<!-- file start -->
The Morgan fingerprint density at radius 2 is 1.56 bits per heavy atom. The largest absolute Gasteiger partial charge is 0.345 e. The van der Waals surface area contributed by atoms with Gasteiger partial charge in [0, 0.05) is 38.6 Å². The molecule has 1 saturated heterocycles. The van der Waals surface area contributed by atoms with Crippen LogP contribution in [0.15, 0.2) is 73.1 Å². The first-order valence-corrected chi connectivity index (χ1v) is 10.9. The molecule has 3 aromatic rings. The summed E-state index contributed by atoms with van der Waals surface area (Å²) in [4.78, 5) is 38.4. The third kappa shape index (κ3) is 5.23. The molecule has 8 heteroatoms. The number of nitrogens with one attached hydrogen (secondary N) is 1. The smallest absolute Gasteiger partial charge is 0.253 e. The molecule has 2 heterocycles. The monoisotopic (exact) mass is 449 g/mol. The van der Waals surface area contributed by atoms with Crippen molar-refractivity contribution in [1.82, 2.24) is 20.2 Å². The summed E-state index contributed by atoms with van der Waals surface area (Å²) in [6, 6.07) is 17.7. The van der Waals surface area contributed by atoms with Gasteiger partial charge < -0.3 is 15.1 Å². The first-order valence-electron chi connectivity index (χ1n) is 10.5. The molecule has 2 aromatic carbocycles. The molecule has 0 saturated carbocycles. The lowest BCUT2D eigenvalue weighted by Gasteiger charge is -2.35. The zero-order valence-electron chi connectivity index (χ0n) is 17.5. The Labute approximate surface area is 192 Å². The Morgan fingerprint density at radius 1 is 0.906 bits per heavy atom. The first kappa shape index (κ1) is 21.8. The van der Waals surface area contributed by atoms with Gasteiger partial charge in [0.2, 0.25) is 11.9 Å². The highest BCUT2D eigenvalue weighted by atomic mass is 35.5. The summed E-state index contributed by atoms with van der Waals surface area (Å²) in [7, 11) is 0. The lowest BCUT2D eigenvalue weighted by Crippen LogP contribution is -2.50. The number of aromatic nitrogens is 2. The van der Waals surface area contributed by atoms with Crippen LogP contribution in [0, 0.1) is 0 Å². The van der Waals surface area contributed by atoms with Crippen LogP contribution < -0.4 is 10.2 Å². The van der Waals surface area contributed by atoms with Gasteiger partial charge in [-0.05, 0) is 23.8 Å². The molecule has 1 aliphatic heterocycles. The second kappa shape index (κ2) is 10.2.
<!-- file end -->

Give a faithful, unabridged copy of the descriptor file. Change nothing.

The Morgan fingerprint density at radius 2 is 1.56 bits per heavy atom. The largest absolute Gasteiger partial charge is 0.345 e. The van der Waals surface area contributed by atoms with Gasteiger partial charge in [0, 0.05) is 38.6 Å². The molecule has 1 saturated heterocycles. The van der Waals surface area contributed by atoms with Crippen LogP contribution in [0.15, 0.2) is 73.1 Å². The first-order valence-corrected chi connectivity index (χ1v) is 10.9. The molecule has 3 aromatic rings. The summed E-state index contributed by atoms with van der Waals surface area (Å²) in [4.78, 5) is 38.4. The third kappa shape index (κ3) is 5.23. The molecule has 8 heteroatoms. The number of nitrogens with one attached hydrogen (secondary N) is 1. The smallest absolute Gasteiger partial charge is 0.253 e. The molecule has 2 heterocycles. The monoisotopic (exact) mass is 449 g/mol. The van der Waals surface area contributed by atoms with Crippen molar-refractivity contribution in [1.82, 2.24) is 20.2 Å². The summed E-state index contributed by atoms with van der Waals surface area (Å²) in [6, 6.07) is 17.7. The van der Waals surface area contributed by atoms with Gasteiger partial charge < -0.3 is 15.1 Å². The first-order valence-electron chi connectivity index (χ1n) is 10.5. The molecule has 2 aromatic carbocycles. The molecule has 0 saturated carbocycles. The lowest BCUT2D eigenvalue weighted by Gasteiger charge is -2.35. The zero-order valence-electron chi connectivity index (χ0n) is 17.5. The Labute approximate surface area is 192 Å². The Morgan fingerprint density at radius 1 is 0.906 bits per heavy atom. The first kappa shape index (κ1) is 21.8. The van der Waals surface area contributed by atoms with Gasteiger partial charge in [0.2, 0.25) is 11.9 Å². The highest BCUT2D eigenvalue weighted by atomic mass is 35.5. The summed E-state index contributed by atoms with van der Waals surface area (Å²) in [7, 11) is 0. The lowest BCUT2D eigenvalue weighted by Crippen LogP contribution is -2.50. The number of aromatic nitrogens is 2. The van der Waals surface area contributed by atoms with Crippen LogP contribution in [0, 0.1) is 0 Å². The van der Waals surface area contributed by atoms with Crippen LogP contribution < -0.4 is 10.2 Å². The van der Waals surface area contributed by atoms with Gasteiger partial charge in [-0.05, 0) is 23.8 Å². The molecule has 1 aliphatic heterocycles. The second kappa shape index (κ2) is 10.2.